This restaurant relaunched last year under executive head chef Nigel Mendham. It was previously called Thirty Six. The GBR stands for Great British Restaurant, so perhaps it’s best that it’s left as an acronym since this it sounds like a boast and yet having been there it isn’t that sort of flash place at all: the opposite in fact – more like quietly confident.
Where is it?
On the lower-ground floor of Duke’s Hotel on St James’s Place, off St James’s Street.
The restaurant has its own entrance on Little St James’s Street but you can also walk through the hotel restaurant and down the stairs to get there.
Considering you are expecting to enter a basement, it’s pleasantly bright and cheery, partly because somehow despite entering at street level and descending you are still at street level (must be the hill, I suppose), and partly because of the design, which has distressed mirror wall and ceiling panelling to reflect both the natural light coming in through the windows and the antique-style bulb lighting on the walls.
It’s smart but not stuffy, with light-coloured parquet flooring, candles on the table, black leather banquettes and art deco glass panels between some of the tables.
The 58-seat space has vintage black-and-white shots of London scenes and famous faces. Glasses hang above the granite-topped bar, with seating at it provided by blue leather stools. When we arrived, we were warmly welcomed to a soundtrack of jazz.
The menu is full of traditional dishes and luckily we had arrived with a good appetite.
My starter of H Formans smoked salmon, curried potatoes and horseradish cream (£16.50) was delicious and satisfying with the main course of Cumbrian lamb cutlets with braised shoulder shepherd’s pie and savoy cabbage (£24.50) similarly filling. My companion had the grilled radicchio, raisins, salted walnuts and baked Ragstone (£9.50) and roast loin of venison, ‘Bubble & Squeak’ Curious Brew Ale (£23.50).
Not only was the food delicious and served in generous portions, it was also excellent value for money. The following may sound insulting, but I mean it in the best sense when I say this is the sort of food your mother would have cooked if she could. It looks simple, but is elegantly served, and the descriptions in the menu led you exactly towards the dish that appeared .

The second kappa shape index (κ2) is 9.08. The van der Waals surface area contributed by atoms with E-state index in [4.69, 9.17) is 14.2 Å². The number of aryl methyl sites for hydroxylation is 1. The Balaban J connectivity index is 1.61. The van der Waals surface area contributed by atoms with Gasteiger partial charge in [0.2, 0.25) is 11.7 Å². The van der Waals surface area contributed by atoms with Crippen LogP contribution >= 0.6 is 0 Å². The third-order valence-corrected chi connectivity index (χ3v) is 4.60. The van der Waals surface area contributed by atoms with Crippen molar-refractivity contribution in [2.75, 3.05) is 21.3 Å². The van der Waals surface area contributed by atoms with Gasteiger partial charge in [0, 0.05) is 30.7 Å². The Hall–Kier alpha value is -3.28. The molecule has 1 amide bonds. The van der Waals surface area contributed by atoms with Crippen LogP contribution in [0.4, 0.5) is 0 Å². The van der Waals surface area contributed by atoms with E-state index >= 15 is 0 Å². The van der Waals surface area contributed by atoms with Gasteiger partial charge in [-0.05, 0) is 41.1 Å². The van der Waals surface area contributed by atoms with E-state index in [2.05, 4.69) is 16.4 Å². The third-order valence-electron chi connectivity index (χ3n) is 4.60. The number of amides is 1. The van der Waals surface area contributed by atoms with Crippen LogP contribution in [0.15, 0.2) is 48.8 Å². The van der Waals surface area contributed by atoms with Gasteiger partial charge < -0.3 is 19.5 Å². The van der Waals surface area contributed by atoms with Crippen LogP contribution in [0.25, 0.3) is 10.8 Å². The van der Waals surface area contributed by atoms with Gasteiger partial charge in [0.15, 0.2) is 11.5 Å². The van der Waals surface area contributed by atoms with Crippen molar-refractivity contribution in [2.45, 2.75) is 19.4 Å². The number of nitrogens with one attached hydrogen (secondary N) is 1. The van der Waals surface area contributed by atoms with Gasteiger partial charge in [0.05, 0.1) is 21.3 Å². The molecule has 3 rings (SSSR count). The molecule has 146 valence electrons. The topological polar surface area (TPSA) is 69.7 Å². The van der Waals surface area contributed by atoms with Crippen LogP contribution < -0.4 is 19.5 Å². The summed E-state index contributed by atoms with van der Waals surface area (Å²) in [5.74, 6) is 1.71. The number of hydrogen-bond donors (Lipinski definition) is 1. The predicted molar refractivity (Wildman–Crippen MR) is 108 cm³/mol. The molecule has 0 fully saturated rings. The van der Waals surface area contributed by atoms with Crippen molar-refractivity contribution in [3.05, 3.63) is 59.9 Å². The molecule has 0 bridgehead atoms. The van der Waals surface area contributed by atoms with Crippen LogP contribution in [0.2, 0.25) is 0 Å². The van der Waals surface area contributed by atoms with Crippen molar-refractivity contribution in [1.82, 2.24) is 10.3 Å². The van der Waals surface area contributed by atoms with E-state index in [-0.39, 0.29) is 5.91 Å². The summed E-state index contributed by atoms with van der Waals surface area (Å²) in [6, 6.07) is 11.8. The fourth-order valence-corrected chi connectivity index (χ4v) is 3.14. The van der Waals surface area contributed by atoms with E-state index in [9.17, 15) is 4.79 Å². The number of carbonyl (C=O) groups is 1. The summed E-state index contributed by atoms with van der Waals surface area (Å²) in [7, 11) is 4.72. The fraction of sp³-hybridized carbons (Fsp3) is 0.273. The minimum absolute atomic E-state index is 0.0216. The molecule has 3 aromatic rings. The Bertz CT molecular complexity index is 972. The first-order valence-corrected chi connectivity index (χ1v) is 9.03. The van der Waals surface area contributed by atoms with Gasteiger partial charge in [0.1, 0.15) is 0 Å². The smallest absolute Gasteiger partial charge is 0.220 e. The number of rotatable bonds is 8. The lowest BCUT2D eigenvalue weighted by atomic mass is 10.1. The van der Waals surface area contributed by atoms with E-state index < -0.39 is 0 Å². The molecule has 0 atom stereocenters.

For drinks there are cocktails, beers, spirits and liquors, as you’d imagine, but we stuck with wine from the short, but well-chosen, wine list, also available by the glass. We started with a couple of glasses of 2014 Chablis 1er Cru ‘Vau-Ligneau’, Domaine de la Motte, France and then I had a glass of Argentinian Malbec (Pascual Toso), Mendoza (£12) with my main course of lamb.
Desserts were also hearty, but subtle in flavour: I chose the Bramley apple crumble tart with ginger, oats and Russet apple sorbet (£8.50), while the British artisan cheeses included Helford Blue, Cerney Ash and Montgomery Cheddar (£11.50). We had two glasses of Moscato Passito with these (£8.50 each).
Throughout the meal this was friendly, but unobtrusive. We had some good advice about the wine without being upsold, and we learned a little about the region the sweet wine came from.
This more relaxed approach works well, though it will always be a difficult location to fill with passing trade. If you want good food in a central location, I think it’s a great find.
Open daily for breakfast 7-11am; brunch/lunch 11am-6pm; afternoon tea 1-6pm; dinner 6-10.30pm.
Starters £6-£11.50; mains £14-£22; desserts £7.50-£8.50. All-day set menu: two courses for £19, three courses for £25. Wine from £8 by the glass; from £28 by the bottle.
Duke’s Hotel, 35 St James’s Place (restaurant entrance at 36 Little St James’s Street); tel +44 (0)20 7491 4840; gbrrestaurantslondon.com